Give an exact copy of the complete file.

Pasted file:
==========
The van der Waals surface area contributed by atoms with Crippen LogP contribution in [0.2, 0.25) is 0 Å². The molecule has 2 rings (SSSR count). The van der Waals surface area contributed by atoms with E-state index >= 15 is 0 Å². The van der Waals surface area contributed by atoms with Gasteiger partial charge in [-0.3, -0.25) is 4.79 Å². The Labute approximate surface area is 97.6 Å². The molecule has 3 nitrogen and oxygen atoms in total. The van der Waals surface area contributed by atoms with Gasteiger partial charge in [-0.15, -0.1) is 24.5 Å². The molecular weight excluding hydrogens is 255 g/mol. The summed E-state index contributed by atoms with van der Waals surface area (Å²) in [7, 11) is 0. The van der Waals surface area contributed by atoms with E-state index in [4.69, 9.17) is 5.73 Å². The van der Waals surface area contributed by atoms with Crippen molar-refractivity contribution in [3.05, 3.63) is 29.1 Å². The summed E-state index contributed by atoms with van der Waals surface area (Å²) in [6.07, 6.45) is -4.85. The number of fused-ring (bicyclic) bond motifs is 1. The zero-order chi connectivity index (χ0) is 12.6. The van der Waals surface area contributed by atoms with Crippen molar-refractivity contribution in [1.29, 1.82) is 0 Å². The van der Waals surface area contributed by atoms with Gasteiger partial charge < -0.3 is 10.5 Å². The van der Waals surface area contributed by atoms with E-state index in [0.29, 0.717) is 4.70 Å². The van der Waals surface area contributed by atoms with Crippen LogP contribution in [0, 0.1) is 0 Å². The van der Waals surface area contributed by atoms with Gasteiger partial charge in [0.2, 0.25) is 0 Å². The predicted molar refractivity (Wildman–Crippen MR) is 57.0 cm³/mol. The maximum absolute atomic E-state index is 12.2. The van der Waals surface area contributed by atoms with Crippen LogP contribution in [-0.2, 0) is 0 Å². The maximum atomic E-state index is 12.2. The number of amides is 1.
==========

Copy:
The van der Waals surface area contributed by atoms with Crippen LogP contribution in [0.2, 0.25) is 0 Å². The molecule has 2 rings (SSSR count). The van der Waals surface area contributed by atoms with E-state index >= 15 is 0 Å². The van der Waals surface area contributed by atoms with Gasteiger partial charge in [-0.3, -0.25) is 4.79 Å². The Labute approximate surface area is 97.6 Å². The molecule has 3 nitrogen and oxygen atoms in total. The van der Waals surface area contributed by atoms with Gasteiger partial charge in [-0.15, -0.1) is 24.5 Å². The molecular weight excluding hydrogens is 255 g/mol. The summed E-state index contributed by atoms with van der Waals surface area (Å²) in [7, 11) is 0. The van der Waals surface area contributed by atoms with E-state index in [4.69, 9.17) is 5.73 Å². The van der Waals surface area contributed by atoms with Crippen molar-refractivity contribution in [3.05, 3.63) is 29.1 Å². The summed E-state index contributed by atoms with van der Waals surface area (Å²) in [6.07, 6.45) is -4.85. The number of fused-ring (bicyclic) bond motifs is 1. The zero-order chi connectivity index (χ0) is 12.6. The van der Waals surface area contributed by atoms with Crippen molar-refractivity contribution in [1.29, 1.82) is 0 Å². The van der Waals surface area contributed by atoms with Gasteiger partial charge < -0.3 is 10.5 Å². The van der Waals surface area contributed by atoms with E-state index in [0.29, 0.717) is 4.70 Å². The van der Waals surface area contributed by atoms with Crippen LogP contribution in [0, 0.1) is 0 Å². The van der Waals surface area contributed by atoms with Gasteiger partial charge in [0.2, 0.25) is 0 Å². The predicted molar refractivity (Wildman–Crippen MR) is 57.0 cm³/mol. The maximum absolute atomic E-state index is 12.2. The van der Waals surface area contributed by atoms with Crippen LogP contribution in [-0.2, 0) is 0 Å². The maximum atomic E-state index is 12.2. The number of amides is 1.